First, I will respond to the more “twitter followers” statement. SO WHAT? For all of those folks who are building massive follower lists on twitter without a relationship, are you really getting value out it in your business? Do you have a strategy to convert these “eyeballs” into business relationships and revenue or are you just collecting names to spam? Do you have a plan?

I think there is a middle ground. Despite working nationally and internationally now, I have been building a list of Atlanta based marketers because I couldn’t find one. I have published it and I am adding to it all of the time. It is my “give to get” to the community. Yes, I get followers from it and I get name recognition, but the real value to my business is that I am integrating that list into my offline branding. I am also giving back to the community.

I am interested in participating in the larger Atlanta marketing community because I live here and I want to be a part of it. I don’t get to many events due to family constraints; young kids and most meetings scheduled in the evenings or early morning right in the heart of family time. I do a fair bit of speaking so I get to talk about my favorite topic “social marketing”, but the reality is that I want to be more connected.

On the twitter front, I don’t tend to write pithy 140 character pearls of wisdom. I write longer, more meaty blog posts. I also don’t tend to forward research reports, or other content to my contacts because I want to create a reputation as a thought leader; hence why I spend the time that I do researching and writing my own take on the market. I use twitter to send out the headlines to bring people back to my longer blog posts.

So, in summary, I blog, I participate on the social networks, I integrate my offline marketing with my online relationships. I practice what I preach. Now if I had a larger marketing engine, I would be spending more resource dollars in building a sustained presence that reinforced our expertise, gave back to the market more original content, shared case examples, and tried to help the market synthesize the large amount of noise around social marketing. I do what I can do.

But, I don’t see having more followers as a way of keeping score. I would rather see a company or individual have fewer, better quality relationships that large numbers of followers on twitter. At least on Linkedin, you can get email addresses to build into your social CRM efforts. I actually send out an occasional email digest of my latest blog topics to my social contacts via email. This serves as a reminder of what I do, makes it easier for them to get the information, and allows them to forward as they see fit. I run an opt out program on those emails and I track the clicks, forwards, etc. The point is that a good integrated social marketing program can be qualitative and integrated, but a badly designed program becomes about meaningless numbers….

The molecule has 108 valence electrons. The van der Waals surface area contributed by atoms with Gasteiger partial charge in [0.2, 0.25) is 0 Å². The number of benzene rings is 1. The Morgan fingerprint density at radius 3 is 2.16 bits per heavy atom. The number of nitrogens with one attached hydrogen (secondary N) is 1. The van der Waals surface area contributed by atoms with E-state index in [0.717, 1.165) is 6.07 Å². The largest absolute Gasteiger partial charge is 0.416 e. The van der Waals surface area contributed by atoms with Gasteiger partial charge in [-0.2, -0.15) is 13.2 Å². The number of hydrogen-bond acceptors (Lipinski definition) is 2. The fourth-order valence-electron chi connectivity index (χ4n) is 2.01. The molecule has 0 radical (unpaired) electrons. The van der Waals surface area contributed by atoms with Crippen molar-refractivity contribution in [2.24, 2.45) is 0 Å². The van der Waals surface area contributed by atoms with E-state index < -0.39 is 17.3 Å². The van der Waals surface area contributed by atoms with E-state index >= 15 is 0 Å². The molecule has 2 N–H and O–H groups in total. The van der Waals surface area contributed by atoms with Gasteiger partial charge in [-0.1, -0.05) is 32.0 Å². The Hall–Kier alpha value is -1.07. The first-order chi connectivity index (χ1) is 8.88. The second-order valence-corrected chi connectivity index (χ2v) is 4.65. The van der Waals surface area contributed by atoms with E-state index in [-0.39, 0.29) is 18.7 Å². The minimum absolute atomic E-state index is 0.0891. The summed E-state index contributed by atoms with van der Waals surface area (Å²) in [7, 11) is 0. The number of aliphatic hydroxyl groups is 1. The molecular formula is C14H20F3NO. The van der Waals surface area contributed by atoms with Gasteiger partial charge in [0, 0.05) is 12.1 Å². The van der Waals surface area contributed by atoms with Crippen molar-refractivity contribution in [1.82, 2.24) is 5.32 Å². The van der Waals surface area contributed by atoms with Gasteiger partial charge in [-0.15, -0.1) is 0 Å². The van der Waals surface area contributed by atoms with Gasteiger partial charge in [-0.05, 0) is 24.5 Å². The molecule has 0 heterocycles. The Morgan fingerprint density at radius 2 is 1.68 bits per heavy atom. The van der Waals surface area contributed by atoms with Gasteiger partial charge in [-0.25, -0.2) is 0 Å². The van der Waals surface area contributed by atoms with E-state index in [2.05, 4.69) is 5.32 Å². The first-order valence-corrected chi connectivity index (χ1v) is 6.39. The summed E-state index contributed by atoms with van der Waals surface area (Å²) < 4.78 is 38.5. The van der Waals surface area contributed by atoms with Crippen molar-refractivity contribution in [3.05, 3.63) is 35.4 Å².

Now, that being said, you are welcome to follow me on twitter directlyat www.twitter.com/mmrosenhaft if you want the occasional headlines of my blog, or just sign up for the RSS feed.  If you are Atlanta-based and in marketing, I am happy to add you to my list of Atlanta Marketers http://twitter.com/mmrosenhaft/atlanta-marketing.

10 Recommendations for Socially Enabling the Customer Lifecycle

January 27th, 2010

We have had a lot of discussions as of late around how to socially enable the customer lifecyle. Also, begs the question “What does that mean?”

First, we are talking about how you manage customers from awareness, through interest, purchase, delivery, support, repeat, and referral. Depending upon your market, how complicated your sales process, channels, etc. this will vary to a degree, but we are talking about managing a customer from cradle to grave ( hopefully “not” grave). Companies are paying a lot of money for business intelligence systems, CRM systems, contact center, marketing and sales technologies to try and address the challenges around the heightened customer expectations.

Customers do not want the disjointed, endless closed loop frustrations of trying to manage a relationship with a company who doesn’t understand that customers choose from whom they receive “service”. This customer experience is bleeding through into marketing and sales with the ability to mass distribute customer complaints. We have all seen the blogs, tweets, viral videos, etc.

The company that can enable a sustained and coherent engaged relationship with a customer from introduction through purchase and repeat purchases will see a decline in customer churn, increase in referrals, and a decrease in the cost of customer acquisition. Bottom line is that better engagement with your customers leads to a better bottom line. The “means to an end” in this is through social media, online communities, collaboration, web 2.0, etc. type technologies that enable individuals to engage and interact online. Huge wins in terms of brand equity, customer satisfaction, and understanding of buyer behavior, beyond streamlining the service and support processes.

To that end, we spend a lot of time working with companies to design this roadmap since many are still trying to figure out how to get started, let alone walk or run. As we do a good number of presentations on what a roadmap looks like, we thought that we would share the high-level framework in the spirit of ”give to get”; which is the basis of social marketing. Here is our recommendations: